I said nothing about him sleeping in a different room. He sleeps in the same room as me always and he's always with me. If you referring to when I said he can sometimes nap 'on his own', I mean I put him down and he sleeps without help.

Grimnews Sat 29-Apr-17 08:36:27

It's the four month sleep regression. Really common, normal, they'll grow out of it.

Before they didn't have adult like sleep (we have REM, deep sleep, light sleep etc), and their brains have just learned to do that and it wakes them. I'm going through the exact same thing with mine at the mo smile

Kitty399 Sat 29-Apr-17 08:49:57


Is there anything I can do for him if that's the case?
How long do they usually go through it? And will he have a sleep pattern after it rather than his current random one?

FATEdestiny Sat 29-Apr-17 09:04:28

I more meant about "I try to get him down by 7...", rather than daytime naps. Some mums like to go to bed very early with baby, others prefer keeping baby downstairs past "bedtime", until they go to bed themself.

I'm not sure which you are doing, but if keeping baby downstairs in the evening, I find it best to continue the nap cycle all through the day. Say 7am-11pm for example. Just a cycle of about an hour awake, then a nap, hour awake, nap and so on. Awake time will stretch dependibg on nap length, it might be 90 mins for example.

Then, any awake time that falls between 7-9pm, call that "bedtime". Bath, change into night clothes and whatever else you do as part of bedtime routine. Then bring baby back down to nap wherever they normally nap in the daytime.

Desmondo2016 of course there can never be no risks. Only the ignorant would discount recognised SIDS recommendations without consideration. SIDS recommendations are all about managing risk in an informed way. Not elimimating the risks entirely.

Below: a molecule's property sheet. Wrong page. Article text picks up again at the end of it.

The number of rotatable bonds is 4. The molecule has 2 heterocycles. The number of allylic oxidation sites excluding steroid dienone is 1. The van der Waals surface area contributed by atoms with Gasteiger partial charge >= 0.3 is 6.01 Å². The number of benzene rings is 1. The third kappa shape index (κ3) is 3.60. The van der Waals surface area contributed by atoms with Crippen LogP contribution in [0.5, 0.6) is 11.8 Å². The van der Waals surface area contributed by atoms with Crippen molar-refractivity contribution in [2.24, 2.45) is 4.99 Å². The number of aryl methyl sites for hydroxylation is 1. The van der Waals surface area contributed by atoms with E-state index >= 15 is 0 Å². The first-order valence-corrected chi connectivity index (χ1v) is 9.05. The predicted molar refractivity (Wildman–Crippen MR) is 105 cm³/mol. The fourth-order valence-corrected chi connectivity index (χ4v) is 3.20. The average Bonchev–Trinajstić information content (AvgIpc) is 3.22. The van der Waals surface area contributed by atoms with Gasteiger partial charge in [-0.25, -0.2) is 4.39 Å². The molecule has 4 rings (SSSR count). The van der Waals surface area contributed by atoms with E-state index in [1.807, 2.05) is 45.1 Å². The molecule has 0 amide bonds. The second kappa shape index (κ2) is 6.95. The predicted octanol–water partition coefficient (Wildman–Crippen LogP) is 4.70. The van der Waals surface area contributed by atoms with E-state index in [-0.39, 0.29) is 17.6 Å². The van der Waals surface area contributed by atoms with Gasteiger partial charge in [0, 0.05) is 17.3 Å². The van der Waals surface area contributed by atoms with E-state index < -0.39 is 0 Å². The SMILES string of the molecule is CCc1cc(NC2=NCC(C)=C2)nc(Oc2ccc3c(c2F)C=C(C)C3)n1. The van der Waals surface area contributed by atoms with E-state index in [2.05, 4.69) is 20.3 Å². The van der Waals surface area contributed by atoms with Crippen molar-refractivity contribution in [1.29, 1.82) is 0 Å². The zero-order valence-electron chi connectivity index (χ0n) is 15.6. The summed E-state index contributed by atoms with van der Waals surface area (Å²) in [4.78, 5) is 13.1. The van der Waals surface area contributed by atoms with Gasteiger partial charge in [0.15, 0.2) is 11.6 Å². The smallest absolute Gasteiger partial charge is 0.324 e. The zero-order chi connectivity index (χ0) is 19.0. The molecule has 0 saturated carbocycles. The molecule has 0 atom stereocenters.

Grimnews Sat 29-Apr-17 09:35:39

It does mark a permanent change in their sleep - I can only advise on what I've read as it's my first baby, so do some reading online. Some will suggest establishing a routine! I've found mine is definitely sleeping more in the day than before so I'm making sure I'm putting him down for naps more frequently before he gets overtired, and then we had a good solid night last night.

It's down to the individual baby I suppose!

katiegg Sat 29-Apr-17 09:47:04

Re the not taking full feeds and 'snacking'? Is he bottlefed? If he is, have you tried a faster flowing teet?

Kitty399 Sat 29-Apr-17 10:52:55


He is bottle fed and yes I've tried this, I've tried one, twos and threes but no difference in the amount he eats. He's on threes now as it seems to be best for him, twos and ones he struggles with.

Desmondo2016 Sat 29-Apr-17 17:05:29

Yes Fate. My job is investigating cases of SIDS in my area so i am sadly very experienced and informed. I wasn't sure why you'd piped up with your comment which had no relevance to this thread at all but you've explained what you meant anyway now.

FATEdestiny Sat 29-Apr-17 18:06:18

Desmondo2016, appreciate that if you are dealing with the families affected by SIDS it must hard. I cant see how it helps to imply that because the risk cant be zero that risks don't need to be managed.

Having spent time posting on the sleep board, I am aware that many posters don't realise that the room sharing recommendations apply 24 hours a day, including bedtime and daytime. There is a persistent assumption that it only related to night time sleep.

The OP mentioned trying to get baby down early evening. It's not a huge leap to consider this may mean putting baby to bed, upstairs. There have been many other threads which said similar and meant the same. As i said, persiatant incorrect assumption. There a nothing controversial, given the context of this being the sleep board on a parenting forum. Since you work in the field, I was merely helping the cause confused

Anyway, this is derailing the thread. The OP has already said she is room sharing in the early evening, so no SIDS risk in that way anyway.